Why children need sleep
When Johannes Brahm’s wrote his Wiegenlied (‘Guten Abend, gute Nacht”) in 1868 for his friend Bertha Faber in celebration of the birth of her second son, little did he know that his lullaby would be responsible for sending future babies all over the world and for centuries to come, into slumber-land.
His simple tune, regularly hummed by parents for their children, is almost hypnotic with its repetitive motifs guaranteed to shut weary eyes and send us fast asleep. It naturally lends itself to the mantra lyrics 'go to sleep, go to sleep, you’re my very own baby.’ The soothing melody has been used as the theme tune for many music boxes and integrated into children’s toys and voice-dolls.
The Dalai Lama told us that ‘sleep is the best medication,’ and it is only when we haven't had enough of this medicine that we notice a reduction in energy and effectiveness the following day. Sleep has been provided by nature to do the body’s healing work, and it takes seven or eight hours for this process to happen. Aiming for at least seven to eight hours of good quality sleep each night will help keep our body systems in balance.
With the importance of nutrition and regular exercise being emphasised in schools as key necessities for healthy development, sleep is a poor relation when it comes to being talked about openly. Poor sleep habits can begin in early age and lead to more serious problems in later years.
The National Health Service recommends the following hours of sleep for each of the age categories:
- Babies 4 to 12 months old: 12 to 16 hours including naps
- Toddlers 1 to 2 years old: 11 to 14 hours including naps
- Children 3 to 5 years old: 10 to 13 hours including naps
- Children 6 to 12 years old: 9 to 12 hours
- Teenagers 13 to 18 years old: 8 to 10 hours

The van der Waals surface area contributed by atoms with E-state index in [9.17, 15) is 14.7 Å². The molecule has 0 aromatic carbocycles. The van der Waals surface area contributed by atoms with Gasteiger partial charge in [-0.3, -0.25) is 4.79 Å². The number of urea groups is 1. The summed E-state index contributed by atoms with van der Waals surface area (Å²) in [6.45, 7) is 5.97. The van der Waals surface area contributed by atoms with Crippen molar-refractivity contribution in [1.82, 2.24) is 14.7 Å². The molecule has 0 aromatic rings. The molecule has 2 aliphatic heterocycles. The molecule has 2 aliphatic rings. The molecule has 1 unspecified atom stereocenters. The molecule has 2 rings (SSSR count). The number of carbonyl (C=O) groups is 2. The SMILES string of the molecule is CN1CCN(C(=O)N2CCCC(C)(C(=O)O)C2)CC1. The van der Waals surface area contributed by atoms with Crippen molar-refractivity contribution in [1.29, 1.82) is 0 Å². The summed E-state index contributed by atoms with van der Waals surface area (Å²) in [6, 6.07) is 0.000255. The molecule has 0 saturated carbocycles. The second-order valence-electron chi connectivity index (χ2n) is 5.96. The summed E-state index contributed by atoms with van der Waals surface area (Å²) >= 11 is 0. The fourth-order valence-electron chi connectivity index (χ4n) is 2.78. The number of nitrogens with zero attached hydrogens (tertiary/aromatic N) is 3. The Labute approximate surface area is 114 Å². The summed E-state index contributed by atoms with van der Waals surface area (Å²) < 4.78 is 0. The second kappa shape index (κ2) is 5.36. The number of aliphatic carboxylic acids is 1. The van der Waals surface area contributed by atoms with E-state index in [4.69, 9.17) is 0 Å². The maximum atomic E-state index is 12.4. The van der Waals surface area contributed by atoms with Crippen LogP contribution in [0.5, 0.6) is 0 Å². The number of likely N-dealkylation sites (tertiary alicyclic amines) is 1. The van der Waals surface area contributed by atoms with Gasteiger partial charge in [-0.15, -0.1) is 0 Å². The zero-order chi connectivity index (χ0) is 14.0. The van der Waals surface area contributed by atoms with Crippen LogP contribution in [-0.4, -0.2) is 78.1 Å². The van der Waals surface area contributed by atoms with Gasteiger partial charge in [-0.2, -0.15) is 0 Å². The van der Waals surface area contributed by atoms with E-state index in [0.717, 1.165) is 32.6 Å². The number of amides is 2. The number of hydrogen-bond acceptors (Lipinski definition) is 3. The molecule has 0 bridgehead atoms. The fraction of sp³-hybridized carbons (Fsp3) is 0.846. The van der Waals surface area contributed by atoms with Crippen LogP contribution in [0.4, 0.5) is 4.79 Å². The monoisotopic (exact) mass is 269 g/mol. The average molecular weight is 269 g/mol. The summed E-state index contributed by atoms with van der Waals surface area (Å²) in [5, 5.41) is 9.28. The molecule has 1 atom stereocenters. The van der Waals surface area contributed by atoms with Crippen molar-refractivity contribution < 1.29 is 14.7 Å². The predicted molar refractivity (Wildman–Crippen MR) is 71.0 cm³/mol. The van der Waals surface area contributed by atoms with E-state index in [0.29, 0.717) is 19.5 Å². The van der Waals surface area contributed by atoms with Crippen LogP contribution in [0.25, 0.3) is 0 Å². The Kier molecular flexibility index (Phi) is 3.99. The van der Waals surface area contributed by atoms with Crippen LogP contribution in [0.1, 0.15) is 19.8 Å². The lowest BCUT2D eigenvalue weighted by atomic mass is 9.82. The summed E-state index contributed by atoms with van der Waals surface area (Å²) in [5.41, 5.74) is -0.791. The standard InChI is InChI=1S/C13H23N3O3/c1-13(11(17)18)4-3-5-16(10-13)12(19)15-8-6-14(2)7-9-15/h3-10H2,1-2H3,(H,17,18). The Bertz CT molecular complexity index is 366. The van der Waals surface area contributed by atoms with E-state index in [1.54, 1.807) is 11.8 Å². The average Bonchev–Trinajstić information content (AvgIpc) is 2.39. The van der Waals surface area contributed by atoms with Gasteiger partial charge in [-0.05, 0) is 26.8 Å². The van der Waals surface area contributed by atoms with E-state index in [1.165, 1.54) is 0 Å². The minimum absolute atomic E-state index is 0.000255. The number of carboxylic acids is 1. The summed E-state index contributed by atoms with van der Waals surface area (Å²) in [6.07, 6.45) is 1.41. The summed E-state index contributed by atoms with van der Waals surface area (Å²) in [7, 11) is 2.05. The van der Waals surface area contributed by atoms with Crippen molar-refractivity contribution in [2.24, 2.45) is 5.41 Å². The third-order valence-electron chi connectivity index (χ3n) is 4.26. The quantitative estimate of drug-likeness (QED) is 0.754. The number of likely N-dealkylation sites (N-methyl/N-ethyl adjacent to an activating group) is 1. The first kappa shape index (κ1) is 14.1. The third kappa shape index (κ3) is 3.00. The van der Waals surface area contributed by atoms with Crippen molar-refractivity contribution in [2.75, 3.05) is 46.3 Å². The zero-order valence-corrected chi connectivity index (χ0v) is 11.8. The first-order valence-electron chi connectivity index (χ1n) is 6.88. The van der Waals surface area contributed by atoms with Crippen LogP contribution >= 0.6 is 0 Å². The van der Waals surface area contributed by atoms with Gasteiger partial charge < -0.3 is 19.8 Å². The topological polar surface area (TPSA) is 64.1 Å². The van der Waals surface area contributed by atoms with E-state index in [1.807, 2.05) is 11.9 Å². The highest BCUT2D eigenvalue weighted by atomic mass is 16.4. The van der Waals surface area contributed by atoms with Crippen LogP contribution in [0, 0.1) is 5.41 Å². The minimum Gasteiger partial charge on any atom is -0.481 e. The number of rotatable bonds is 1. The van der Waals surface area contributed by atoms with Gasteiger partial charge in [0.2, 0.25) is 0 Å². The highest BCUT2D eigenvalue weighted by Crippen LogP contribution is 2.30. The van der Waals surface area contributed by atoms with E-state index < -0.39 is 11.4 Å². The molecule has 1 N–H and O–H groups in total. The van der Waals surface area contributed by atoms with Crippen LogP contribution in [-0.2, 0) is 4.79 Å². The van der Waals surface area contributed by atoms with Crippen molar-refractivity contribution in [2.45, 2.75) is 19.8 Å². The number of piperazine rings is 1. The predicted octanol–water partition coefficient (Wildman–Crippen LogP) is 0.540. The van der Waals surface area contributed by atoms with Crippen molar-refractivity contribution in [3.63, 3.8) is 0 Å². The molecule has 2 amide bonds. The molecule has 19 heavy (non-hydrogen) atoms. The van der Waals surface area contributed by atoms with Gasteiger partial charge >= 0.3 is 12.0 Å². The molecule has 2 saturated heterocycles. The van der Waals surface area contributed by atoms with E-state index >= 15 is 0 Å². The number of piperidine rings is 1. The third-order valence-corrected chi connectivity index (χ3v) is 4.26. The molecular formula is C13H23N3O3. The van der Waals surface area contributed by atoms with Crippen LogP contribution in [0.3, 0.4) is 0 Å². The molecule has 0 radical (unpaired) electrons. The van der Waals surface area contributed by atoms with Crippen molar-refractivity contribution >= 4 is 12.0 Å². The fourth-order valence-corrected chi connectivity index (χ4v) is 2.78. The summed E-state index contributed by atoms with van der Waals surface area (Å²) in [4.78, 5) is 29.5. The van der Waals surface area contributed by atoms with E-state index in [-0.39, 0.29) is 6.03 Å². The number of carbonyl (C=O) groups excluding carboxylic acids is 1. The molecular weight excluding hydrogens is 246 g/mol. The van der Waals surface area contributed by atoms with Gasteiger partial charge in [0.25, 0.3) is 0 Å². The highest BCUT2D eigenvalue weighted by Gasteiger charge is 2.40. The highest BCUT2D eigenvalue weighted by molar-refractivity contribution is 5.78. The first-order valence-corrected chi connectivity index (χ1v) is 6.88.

The advantages that come with quality and proper levels of sleep are many. This is especially true for young people and school-going children who require even more sleep than a grown-up. Scientific research has taught us to consider the following when thinking about sleeping patterns:
Because sleep has links to several brain functions, including our concentration, productivity and cognition, an inadequate amount results in a lowering of performance in these areas. The Journal of Child Psychology and Psychiatry went further, claiming that there is a direct link between children’s sleep patterns, their behaviour and school performance. Aside from basic alertness from pupils in class, lack of sleep has been associated with a decline in emotional and social intelligence.
According to the Journal of Sleep Research, a study showed that on researching responses to emotional stimuli for people of all ages, a person’s emotional empathy is drastically reduced when they do not get adequate sleep.
Ensuring the bedroom is a sleep room.
Simple things can be the cause of children getting inadequate amounts of sleep. The bedroom environment may not be as conducive to sleep as we think – small things matter such as noise levels, brightness or room temperature. And when children are not comfortable in their sleeping environment, their unsettled state more than likely results in parents not getting enough sleep either.
Practices such as encouraging a child to make their own bed and not having a TV in the room or access to phone devices mean that they recognize the spaces as specially made for sleep.
Having a routine of going to bed at a set time helps promote quality sleep in children. Even what happens prior to sleep time helps to set a mood. Some quiet time with constructive play, reading a story or listening to music can all be relaxing and allow everyone in the family to ‘wind down’ towards bedtime.
It is best then to allow a child to head to bed with the intention of falling asleep rather than putting one to bed when already asleep. Avoiding late night meals, sugary treats or caffeine drinks or replacing these with a healthy ‘supper’ snack also contributes greatly to good preparation.
It goes without highlighting that a regular exercise routine is important for children. This too must be balanced as over exertion during the day can have unwanted consequences at night. Sometimes the state of 'overtiredness' can be a hindrance and make it harder to fall asleep.
While we sleep well, the body repairs, regenerates and recovers from the day before. Scientists are discovering that our immune systems also benefit from consistent night’s sleep, with emerging evidence suggesting that better sleep quality can contribute to the body’s capacity to fight against infection.
Although often neglected, sleep is a vital and necessary part of everyone’s complete health and well-being. The human body needs to repair and be ready for the next day, to see the world in a continuing or renewed positive light.
None of us want to start the day backwards by waking up tired and going to bed wide awake. So next time you listen to Johannes Brahm’s Lullaby, "Cradle Song"), Op. 49, No. 4, may you sleep well and as you do, “let the stars light the way to where your dreams can be found awaiting your arrival” Antony T Hincks